“What’s unique about this is the seats are fully berthable,” said Christi Tannahill, senior v-p of interior design and engineering. “Designing this airplane, it was important we [incorporated] not only executive-style seating, but also cargo. So you can lean all the way back [except for the aft seat in front of the lavatory bulkhead], you can take those seats out, the lavatory can come out, and you can use all of that for space for hauling.

“The flat floor and the large windows give this a really spacious look and feel, and we have the largest seats in this space. There are USB ports at every seat. One of the other areas we focused on is the service galley, you have access to coffee, and you can configure this however you like. You can hang coats, put luggage or briefcases or have it completely removed and have this space available.” Window shades are manual, as they are on other typically owner-flown Citation jets such as the Mustang and M2.

No further details about the cockpit were available, although Shortt said that Textron will incorporate GE’s single-lever power control for the SETP. “That was another reason that GE was a good fit, because we wanted to be able to incorporate the feel of flying a jet and the simplicity of not having the pilots to do so much work,” she said.

Counting on Smart Customers
The engine’s Fadec and low specific fuel consumption were also factors in the GE selection, according to Shortt. “[Customers] don’t look at only an acquisition, they look at what their operating costs, what their maintainability will be as well. Those are all things that we look at in the design phase prior to manufacturing.”

While the SETP is Textron Aviation’s first cabin-class single-engine turboprop program, both Cessna and Beechcraft explored this concept well before the two companies merged in 2014. At EAA AirVenture 2012, Cessna invited showgoers to climb inside a mockup of a single-engine turboprop and surveyed visitors to measure their expectations for performance. This was a smaller airplane with sidestick flight controls, a cabin slightly larger than a Piper Meridian or TBM and maximum speed of 260 knots (482 kph) priced between $2.1 to $2.5 million. Wingspan would have measured 42 feet (12.8 m), baggage compartment 26 cubic feet (.74 cubic m) and cabin 54 inches (137 cm) wide, 53 inches (135 cm) tall and 17 feet, eight inches (5.4 m) long.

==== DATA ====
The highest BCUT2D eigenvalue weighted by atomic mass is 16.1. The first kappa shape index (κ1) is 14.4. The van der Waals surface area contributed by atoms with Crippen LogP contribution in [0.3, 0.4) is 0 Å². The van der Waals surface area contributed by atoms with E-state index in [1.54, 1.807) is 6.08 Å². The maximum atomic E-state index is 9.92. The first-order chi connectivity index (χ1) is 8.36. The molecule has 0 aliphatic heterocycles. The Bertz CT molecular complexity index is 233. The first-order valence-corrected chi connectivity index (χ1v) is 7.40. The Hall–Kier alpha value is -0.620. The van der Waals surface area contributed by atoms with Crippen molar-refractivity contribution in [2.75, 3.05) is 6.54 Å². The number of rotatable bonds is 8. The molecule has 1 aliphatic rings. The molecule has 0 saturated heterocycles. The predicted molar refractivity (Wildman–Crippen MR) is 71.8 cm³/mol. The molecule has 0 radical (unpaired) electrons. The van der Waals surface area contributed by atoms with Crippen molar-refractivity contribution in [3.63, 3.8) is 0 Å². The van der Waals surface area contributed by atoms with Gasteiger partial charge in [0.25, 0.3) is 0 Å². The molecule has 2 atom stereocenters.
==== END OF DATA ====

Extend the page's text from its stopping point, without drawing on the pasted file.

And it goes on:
Beechcraft proposed its own single-engine turboprop concept a few months later, and this would have used the composite fuselage of the Premier IA twinjet. Hawker Beechcraft showed a rendering of airplane seating one pilot and eight to 11 passengers in a cabin 66 inches (168 cm) wide, nearly 65 inches (165 cm) high and 20.4 feet (6.2 meters) long. NBAA IFR range with four passengers was projected at 1,750 nm (3,241 km) and high-speed cruise 302 knots (559 kph) at FL250. Maximum payload would be 2,800 pounds (1,270 kg) and a full-fuel payload 1,650 pounds (748 kg).

These projects didn’t necessarily guide the SETP’s ultimate shape, but may have had some impact. “The advanced design process is an iterative process,” explained Thacker, “and you try to put together the pieces of technology and capability that you have in-house to come to a product that makes sense. And so all of the pieces that were looked at, all of the concepts that were derived earlier have fed into where we have ended up with this product. We’re taking the best of both legacies and bringing it together and moving it forward to the next generation of aircraft.”

Textron Aviation’s ongoing interest in the SETP stems in part from what is happening in the new-airplane market. “In the past five years when you look at deliveries,” said Shortt, “it’s about a 12.5 percent increase [in this category per year] in what has been a challenging market. It’s good growth and certainly indicative of a space that customers want and need product.”
The target market for the SETP is owner-pilots and professionally flown transportation along with special-missions applications. “The demand will be across the world,” she added. “The capabilities that the aircraft will offer will allow it to play very well in the international segments, [and] with the pending [single-engine IFR] changes with EASA we see good growth opportunities with the product in Europe as well.

She said, “Certainly the Caravan is great from a utility perspective, [but] I think that this is going to–we hope–grow our share in what is a strong and resilient market with little competition.”
Textron Aviation will unveil the cabin mockup and the official name of the SETP at this year’s EAA AirVenture show in Oshkosh, Wisconsin in late July.